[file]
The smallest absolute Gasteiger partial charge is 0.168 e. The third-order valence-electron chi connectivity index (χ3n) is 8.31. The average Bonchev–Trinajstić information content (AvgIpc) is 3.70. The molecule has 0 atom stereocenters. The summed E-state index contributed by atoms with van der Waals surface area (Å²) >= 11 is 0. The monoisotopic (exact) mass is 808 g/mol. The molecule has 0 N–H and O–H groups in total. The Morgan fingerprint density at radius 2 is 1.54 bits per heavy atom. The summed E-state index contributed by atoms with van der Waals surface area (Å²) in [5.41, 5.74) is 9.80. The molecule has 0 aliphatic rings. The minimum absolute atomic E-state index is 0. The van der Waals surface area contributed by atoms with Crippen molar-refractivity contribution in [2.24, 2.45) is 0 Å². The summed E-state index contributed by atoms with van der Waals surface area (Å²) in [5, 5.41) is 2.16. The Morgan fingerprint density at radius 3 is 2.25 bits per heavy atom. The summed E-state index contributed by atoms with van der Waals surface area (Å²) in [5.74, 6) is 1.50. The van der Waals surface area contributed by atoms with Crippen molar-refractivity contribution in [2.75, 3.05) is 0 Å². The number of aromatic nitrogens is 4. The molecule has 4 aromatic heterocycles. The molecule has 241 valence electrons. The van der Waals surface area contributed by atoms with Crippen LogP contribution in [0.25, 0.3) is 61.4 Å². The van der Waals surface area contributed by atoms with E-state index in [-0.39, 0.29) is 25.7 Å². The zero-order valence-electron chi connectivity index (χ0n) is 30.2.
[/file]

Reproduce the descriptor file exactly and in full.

The smallest absolute Gasteiger partial charge is 0.168 e. The third-order valence-electron chi connectivity index (χ3n) is 8.31. The average Bonchev–Trinajstić information content (AvgIpc) is 3.70. The molecule has 0 atom stereocenters. The summed E-state index contributed by atoms with van der Waals surface area (Å²) >= 11 is 0. The monoisotopic (exact) mass is 808 g/mol. The molecule has 0 N–H and O–H groups in total. The Morgan fingerprint density at radius 2 is 1.54 bits per heavy atom. The summed E-state index contributed by atoms with van der Waals surface area (Å²) in [5.41, 5.74) is 9.80. The molecule has 0 aliphatic rings. The minimum absolute atomic E-state index is 0. The van der Waals surface area contributed by atoms with Crippen molar-refractivity contribution in [2.24, 2.45) is 0 Å². The summed E-state index contributed by atoms with van der Waals surface area (Å²) in [5, 5.41) is 2.16. The Morgan fingerprint density at radius 3 is 2.25 bits per heavy atom. The summed E-state index contributed by atoms with van der Waals surface area (Å²) in [5.74, 6) is 1.50. The van der Waals surface area contributed by atoms with Crippen molar-refractivity contribution in [2.75, 3.05) is 0 Å². The number of aromatic nitrogens is 4. The molecule has 4 aromatic heterocycles. The molecule has 241 valence electrons. The van der Waals surface area contributed by atoms with Crippen LogP contribution in [0.25, 0.3) is 61.4 Å². The van der Waals surface area contributed by atoms with E-state index in [-0.39, 0.29) is 25.7 Å². The zero-order valence-electron chi connectivity index (χ0n) is 30.2.